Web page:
The goal of my research is to introduce Derridean hospitality to Library and Information Science in a way that frames the service model of librarianship as well as elevates the labor of hospitality within the field. Derridean hospitality encompasses Derridean deconstruction, so I explore hospitality in LIS by writing in a series of deconstructions. First, I explore the self-deconstruction within the etymology of the term “hospitality,” an endeavor which tears hospitality from the complacent and transactional ways it has previously been invoked in LIS scholarship and practice. Next, I present Derrida’s conceptual deconstruction of hospitality, exploring the mediation between unconditional and conditional hospitality. This deconstruction is used in fields adjacent to LIS to re-frame service and elevate hospitality labor, benefits which I argue it can also accomplish within LIS. Finally, I explore Derrida’s deconstruction of host and guest, applying this deconstruction to the librarian’s role as host and outlining the intellectual and affective responsibilities of such a role. Together, these deconstructions complicate and elevate hospitality within LIS while providing an ethical heuristic through which to mediate tension in the field.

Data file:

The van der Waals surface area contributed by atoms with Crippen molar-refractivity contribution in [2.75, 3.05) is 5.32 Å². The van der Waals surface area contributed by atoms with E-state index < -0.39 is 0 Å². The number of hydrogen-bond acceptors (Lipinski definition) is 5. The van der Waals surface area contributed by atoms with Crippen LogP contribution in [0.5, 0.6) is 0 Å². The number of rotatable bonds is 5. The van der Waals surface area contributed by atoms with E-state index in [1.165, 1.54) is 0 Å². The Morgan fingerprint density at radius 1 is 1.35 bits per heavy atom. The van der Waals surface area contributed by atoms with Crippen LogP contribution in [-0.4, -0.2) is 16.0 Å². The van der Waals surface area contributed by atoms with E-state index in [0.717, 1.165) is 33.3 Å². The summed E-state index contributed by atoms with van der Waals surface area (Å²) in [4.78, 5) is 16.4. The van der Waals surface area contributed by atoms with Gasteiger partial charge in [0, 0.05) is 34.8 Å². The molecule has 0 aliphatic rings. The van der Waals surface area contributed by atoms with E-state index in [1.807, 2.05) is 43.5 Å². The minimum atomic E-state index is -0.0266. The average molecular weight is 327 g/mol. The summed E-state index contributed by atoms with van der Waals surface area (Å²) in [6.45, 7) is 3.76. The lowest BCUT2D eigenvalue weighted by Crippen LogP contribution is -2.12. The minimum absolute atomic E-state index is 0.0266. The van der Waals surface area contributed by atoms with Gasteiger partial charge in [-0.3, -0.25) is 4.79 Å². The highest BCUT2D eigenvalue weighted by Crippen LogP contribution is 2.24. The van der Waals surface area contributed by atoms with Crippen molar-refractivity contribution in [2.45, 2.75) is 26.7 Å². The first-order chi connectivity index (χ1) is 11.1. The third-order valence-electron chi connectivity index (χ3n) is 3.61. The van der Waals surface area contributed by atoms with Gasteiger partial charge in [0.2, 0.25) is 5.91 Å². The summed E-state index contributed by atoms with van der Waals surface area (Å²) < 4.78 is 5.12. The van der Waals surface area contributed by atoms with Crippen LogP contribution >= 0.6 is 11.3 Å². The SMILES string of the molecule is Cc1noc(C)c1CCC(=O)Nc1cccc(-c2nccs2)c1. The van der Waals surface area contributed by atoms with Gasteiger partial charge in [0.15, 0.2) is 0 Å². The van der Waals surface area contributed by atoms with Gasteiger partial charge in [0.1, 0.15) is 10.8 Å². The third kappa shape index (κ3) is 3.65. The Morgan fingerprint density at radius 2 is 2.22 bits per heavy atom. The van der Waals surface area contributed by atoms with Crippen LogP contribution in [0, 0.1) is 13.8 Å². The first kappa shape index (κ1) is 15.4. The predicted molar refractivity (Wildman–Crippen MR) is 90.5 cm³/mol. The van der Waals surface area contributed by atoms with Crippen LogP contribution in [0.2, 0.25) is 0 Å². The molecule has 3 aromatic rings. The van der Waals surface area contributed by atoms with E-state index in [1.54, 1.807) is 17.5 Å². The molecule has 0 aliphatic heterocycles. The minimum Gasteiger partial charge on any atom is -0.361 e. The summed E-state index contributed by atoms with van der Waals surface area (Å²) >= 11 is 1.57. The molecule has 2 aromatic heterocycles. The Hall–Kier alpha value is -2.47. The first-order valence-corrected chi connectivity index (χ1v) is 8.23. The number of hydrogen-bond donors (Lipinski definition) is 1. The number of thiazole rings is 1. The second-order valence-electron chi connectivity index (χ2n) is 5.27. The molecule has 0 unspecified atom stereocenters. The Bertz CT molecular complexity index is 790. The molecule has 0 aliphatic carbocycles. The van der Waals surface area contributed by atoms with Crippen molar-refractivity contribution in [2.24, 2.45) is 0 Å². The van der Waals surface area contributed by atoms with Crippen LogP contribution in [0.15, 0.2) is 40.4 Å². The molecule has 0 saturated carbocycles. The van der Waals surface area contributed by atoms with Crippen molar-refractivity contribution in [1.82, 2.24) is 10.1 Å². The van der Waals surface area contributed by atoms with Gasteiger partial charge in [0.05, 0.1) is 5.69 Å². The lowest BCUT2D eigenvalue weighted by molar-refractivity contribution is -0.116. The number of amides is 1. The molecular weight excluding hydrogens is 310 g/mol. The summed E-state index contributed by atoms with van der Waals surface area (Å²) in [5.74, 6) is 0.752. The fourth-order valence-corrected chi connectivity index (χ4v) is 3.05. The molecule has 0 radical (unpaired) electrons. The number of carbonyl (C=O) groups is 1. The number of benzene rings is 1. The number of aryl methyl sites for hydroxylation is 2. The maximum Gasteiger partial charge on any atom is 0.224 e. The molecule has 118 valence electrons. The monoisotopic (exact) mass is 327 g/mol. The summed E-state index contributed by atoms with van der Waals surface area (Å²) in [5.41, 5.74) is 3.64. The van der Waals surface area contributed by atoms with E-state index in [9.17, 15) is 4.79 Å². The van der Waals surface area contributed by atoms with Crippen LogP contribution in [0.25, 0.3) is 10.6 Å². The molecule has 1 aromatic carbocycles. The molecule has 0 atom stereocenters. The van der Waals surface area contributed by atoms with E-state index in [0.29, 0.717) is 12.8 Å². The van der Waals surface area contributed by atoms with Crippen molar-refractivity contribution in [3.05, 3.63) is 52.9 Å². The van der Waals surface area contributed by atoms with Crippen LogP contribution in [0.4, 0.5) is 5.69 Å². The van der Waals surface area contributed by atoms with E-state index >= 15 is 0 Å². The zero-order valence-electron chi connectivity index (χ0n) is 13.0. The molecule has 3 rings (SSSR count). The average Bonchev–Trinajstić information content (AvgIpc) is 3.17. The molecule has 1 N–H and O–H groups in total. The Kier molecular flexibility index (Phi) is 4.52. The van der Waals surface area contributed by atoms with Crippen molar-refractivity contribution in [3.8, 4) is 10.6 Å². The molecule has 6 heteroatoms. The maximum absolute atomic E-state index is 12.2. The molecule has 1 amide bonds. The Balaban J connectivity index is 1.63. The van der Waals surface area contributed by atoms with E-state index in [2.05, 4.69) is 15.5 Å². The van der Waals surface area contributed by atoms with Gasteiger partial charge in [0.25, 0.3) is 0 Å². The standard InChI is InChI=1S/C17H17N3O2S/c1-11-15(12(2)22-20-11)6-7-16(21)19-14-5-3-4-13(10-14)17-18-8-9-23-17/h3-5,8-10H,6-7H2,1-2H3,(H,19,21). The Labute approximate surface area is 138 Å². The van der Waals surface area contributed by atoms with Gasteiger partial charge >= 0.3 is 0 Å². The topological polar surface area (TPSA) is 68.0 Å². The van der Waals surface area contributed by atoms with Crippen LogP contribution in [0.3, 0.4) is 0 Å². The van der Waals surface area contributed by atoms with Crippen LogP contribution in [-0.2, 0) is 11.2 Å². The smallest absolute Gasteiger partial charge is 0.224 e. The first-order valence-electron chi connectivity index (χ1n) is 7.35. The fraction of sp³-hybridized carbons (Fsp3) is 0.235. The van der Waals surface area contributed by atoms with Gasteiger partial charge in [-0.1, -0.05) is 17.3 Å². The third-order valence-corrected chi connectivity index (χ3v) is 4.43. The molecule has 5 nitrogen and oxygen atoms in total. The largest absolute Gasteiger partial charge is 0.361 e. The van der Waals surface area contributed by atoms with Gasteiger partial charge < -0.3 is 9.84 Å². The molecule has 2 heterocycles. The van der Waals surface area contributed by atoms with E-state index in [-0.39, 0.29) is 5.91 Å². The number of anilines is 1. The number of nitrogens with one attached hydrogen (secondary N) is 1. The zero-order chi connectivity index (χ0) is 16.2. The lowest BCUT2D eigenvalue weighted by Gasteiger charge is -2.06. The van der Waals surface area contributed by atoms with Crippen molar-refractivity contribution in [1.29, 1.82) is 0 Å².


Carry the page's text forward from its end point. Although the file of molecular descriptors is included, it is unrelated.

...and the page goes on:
|Advisor:||Burgess, John T.F.|
|Commitee:||Sweeney , Miriam E., Sorentino , Sara-Maria|
|School:||The University of Alabama|
|Department:||Communication & Information Sciences|
|School Location:||United States -- Alabama|
|Source:||MAI 82/9(E), Masters Abstracts International|
|Subjects:||Library science, Information science|
|Keywords:||Critical Theory, Jacques Derrida, Hospitality, Librarianship, Library, Library and Information Science|
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